I have been lucky enough to attend The Masters twice, and both times had a truly tremendous experience. I've been to Opens, Ryder Cups, the US Open and many national tournaments but, as you would probably imagine, Augusta National was something quite different. So, if you are lucky enough to be planning a trip, I have a few tips which may help you get the most out of it.
1. Consider staying in Augusta - it's cheaper than you think.
A lot of the tours from the UK will have you staying in places like or Columbia or Athens. These are up to a couple of hours outside of Augusta and, as such, your days will be very long and the time you have to spend on the course will be dependent on your organiser's transport schedules.
On my first visit, we rented a house 20 minutes walk from the first tee. The second time, we stayed in a motel nearby. It was a fantastic feeling to wake up knowing that we were a mere stroll from the Masters.
The Friday evening in 2014 was the most magical experience. Rory Mcilroy was one of the very last out and battling to make the cut. The course really emptied for the last hour or so and my friend and I walked around with just a handful of people - including Rory's Dad and tennis-playing girlfriend from the time. They were more than happy to chat to us as the sun set. Had we been scrabbling to get out of the car park or find our bus, we would have missed out.
Hotels can be expensive but check out Airbnb or the official rental service for some options.
2. You’ll always get a ticket on the day - but at a price
Getting tickets is sure to be one of your top challenges for the Masters. The powers that be are making it even harder for you to get your hands on them, driving the price up. This year you are only allowed 2 ‘re-entries’ per day which will suppress the second hand market more.
To give you an idea what you’re in for expect to pay around $2,000 - $2,500 a day if you are trying to get tickets at the last minute. Gulp. As I write this at the beginning of Masters Week, tickets for the final round on Sunday are changing hands at $2,300 - last year at the same time they were $1,500, and $1,200 in 2017. That’s quite some inflation.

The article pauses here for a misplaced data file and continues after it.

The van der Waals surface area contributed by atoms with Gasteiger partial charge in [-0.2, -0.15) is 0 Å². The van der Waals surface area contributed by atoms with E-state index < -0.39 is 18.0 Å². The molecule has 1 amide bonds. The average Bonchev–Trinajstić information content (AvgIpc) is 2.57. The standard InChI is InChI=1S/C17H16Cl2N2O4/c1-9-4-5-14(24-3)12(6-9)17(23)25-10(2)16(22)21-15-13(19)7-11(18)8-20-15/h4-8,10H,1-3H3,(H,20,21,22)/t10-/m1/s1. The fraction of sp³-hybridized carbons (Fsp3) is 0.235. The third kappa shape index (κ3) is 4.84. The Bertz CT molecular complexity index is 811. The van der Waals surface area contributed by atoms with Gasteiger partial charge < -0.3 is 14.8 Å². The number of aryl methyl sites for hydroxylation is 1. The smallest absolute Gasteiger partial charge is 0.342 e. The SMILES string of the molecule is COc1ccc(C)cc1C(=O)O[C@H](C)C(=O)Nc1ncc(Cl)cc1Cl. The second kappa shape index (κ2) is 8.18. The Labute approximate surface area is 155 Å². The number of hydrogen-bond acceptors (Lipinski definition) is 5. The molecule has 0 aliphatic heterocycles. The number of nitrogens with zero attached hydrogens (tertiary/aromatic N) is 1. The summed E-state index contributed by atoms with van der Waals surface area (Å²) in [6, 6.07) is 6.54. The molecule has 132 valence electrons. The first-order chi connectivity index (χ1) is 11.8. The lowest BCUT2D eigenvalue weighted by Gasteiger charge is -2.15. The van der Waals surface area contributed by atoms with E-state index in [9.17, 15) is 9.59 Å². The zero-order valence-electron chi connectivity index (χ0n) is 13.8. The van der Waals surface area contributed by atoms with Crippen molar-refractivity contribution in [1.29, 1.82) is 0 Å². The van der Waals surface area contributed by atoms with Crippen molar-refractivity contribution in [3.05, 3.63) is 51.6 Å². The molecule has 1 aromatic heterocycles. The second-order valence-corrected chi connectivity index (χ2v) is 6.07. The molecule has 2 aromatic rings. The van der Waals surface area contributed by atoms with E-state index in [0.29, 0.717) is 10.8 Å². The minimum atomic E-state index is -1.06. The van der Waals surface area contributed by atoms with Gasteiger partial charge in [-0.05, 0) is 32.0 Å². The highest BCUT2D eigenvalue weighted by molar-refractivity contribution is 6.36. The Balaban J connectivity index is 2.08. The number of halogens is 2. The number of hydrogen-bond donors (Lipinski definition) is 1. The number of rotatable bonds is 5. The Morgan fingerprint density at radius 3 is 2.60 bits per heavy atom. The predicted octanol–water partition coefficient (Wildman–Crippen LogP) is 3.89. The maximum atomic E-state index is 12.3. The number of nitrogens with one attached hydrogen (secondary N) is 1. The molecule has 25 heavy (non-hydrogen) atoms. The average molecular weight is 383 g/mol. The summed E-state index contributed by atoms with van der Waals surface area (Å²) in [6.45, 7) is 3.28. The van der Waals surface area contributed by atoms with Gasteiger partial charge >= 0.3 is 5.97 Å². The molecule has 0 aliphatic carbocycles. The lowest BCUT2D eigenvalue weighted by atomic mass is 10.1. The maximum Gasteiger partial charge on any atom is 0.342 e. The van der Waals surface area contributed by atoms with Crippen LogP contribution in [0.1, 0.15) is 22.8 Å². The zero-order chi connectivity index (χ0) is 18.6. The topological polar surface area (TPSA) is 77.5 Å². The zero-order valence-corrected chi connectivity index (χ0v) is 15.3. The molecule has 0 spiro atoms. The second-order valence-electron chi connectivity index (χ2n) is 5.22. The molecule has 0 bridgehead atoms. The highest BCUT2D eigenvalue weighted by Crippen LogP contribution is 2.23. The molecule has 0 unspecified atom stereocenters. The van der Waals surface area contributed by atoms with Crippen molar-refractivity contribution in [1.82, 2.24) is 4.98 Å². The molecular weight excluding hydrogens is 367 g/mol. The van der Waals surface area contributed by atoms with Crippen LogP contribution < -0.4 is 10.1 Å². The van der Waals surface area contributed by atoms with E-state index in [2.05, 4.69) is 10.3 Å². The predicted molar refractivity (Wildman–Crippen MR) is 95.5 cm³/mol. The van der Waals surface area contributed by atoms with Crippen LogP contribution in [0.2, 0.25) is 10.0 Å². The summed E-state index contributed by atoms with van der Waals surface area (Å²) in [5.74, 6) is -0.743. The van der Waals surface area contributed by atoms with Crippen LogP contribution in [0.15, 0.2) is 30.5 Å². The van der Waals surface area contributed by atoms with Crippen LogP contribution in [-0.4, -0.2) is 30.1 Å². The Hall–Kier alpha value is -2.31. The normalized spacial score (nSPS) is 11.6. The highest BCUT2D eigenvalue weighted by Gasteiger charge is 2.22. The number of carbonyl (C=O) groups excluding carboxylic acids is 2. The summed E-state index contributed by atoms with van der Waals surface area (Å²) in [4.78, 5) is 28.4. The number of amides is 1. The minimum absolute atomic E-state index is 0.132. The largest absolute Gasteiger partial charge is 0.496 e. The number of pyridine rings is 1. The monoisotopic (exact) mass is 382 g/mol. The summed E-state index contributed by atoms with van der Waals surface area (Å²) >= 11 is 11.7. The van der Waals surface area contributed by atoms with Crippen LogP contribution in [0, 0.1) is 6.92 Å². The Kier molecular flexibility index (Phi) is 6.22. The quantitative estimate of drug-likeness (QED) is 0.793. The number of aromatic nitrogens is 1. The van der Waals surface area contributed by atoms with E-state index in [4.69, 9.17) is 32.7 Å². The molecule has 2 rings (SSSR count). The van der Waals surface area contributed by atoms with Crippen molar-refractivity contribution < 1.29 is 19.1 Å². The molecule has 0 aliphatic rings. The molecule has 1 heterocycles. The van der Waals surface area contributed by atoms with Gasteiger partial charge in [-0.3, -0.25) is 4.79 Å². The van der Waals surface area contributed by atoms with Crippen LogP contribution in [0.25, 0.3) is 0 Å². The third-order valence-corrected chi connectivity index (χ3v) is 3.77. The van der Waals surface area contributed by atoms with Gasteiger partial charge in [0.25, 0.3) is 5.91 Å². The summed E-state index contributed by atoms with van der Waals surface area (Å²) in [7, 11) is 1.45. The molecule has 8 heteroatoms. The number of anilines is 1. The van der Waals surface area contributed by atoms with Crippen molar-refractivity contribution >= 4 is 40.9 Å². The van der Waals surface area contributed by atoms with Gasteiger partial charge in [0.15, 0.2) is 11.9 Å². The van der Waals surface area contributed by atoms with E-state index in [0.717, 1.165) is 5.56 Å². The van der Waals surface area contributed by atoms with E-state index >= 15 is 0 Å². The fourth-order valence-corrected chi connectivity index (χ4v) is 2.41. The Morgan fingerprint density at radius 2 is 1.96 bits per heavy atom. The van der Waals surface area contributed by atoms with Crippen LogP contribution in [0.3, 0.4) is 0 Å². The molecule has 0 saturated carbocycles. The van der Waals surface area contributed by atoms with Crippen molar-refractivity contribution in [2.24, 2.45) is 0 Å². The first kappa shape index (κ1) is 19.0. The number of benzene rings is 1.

There are two main ways you can get them. Firstly, Stubhub has tickets available. The prices change daily - normally rising as the event gets closer. However, if the weather looks like it may be bad (or the leaderboard is less than stellar) the price may fall. Although, that could go the other way if Tiger looks like he’s going to go head-to-head with Rory in the baking sun.
If you do go with Stubhub then you will pick the tickets up on the day from their rented accommodation. This will likely be a weekly pass though and you will have to pony up quite a large deposit in case you don’t return it.
The other option is to go for a scalper on the street. This may sound a little dodgy but you should be fine if you choose wisely. Firstly, you need to be further away than 2,700 feet from the venue. Doing otherwise risks arrest and incarceration! There’s a good article here which explains it all. It is not illegal to purchase a ticket this way, but it is against the club’s own terms and conditions.
I bought a ticket last time from Jimmy D (quoted in this article) who has set up outside of T-Bonz for over 20 years. He’s a very straight-up guy and probably a little cheaper than Stubhub, without the need to return the badges at the end of the day. Buyer beware and all that, but I would recommend him.
3. If you go on a practice day, don't forget your camera.
Cameras are forbidden on every day of the tournament - this is the only event that holds out against them. However, on a practice day you are allowed to snap away to your heart's content - the pictures sure make a nice screensaver!
4. Don't just stay in one place - walk the course.
One of the great things about the Masters is that the course is not busy. They don't say how many patrons/punters are on the course on any given day, but we never felt we couldn't see the action. Indeed, at times, it was slightly surreal just how close we could get to the action. Last year I saw every single shot that Garcia and Rose hit - until the 18th hole when I only missed their tee shots.
The other fantastic thing, which you don't really appreciate on the TV, is that only the players, caddies and a scorer are allowed inside the ropes - that means that you don't risk having a C list celebrity blocking your view.
There are stands/bleachers on several holes on the course and, again, these are really accessible. I have spent days at the Open, finding myself stuck behind a stand, hearing the cheers going up trying to work out what is going on. No such concern here. On the Sunday, with a couple of groups still to come through, we had no problem wandering down to the stand behind the 12th tee which overlooks the 11th green, before nipping over to the stand behind the 13th.
Also, there are fantastic vantage points to stand on all over the course. You have probably heard from some of the commentators that the course is more hilly than it looks on TV (!) and that really lends itself to finding a great spot to watch a few groups coming through.
5. Get the most from the green seats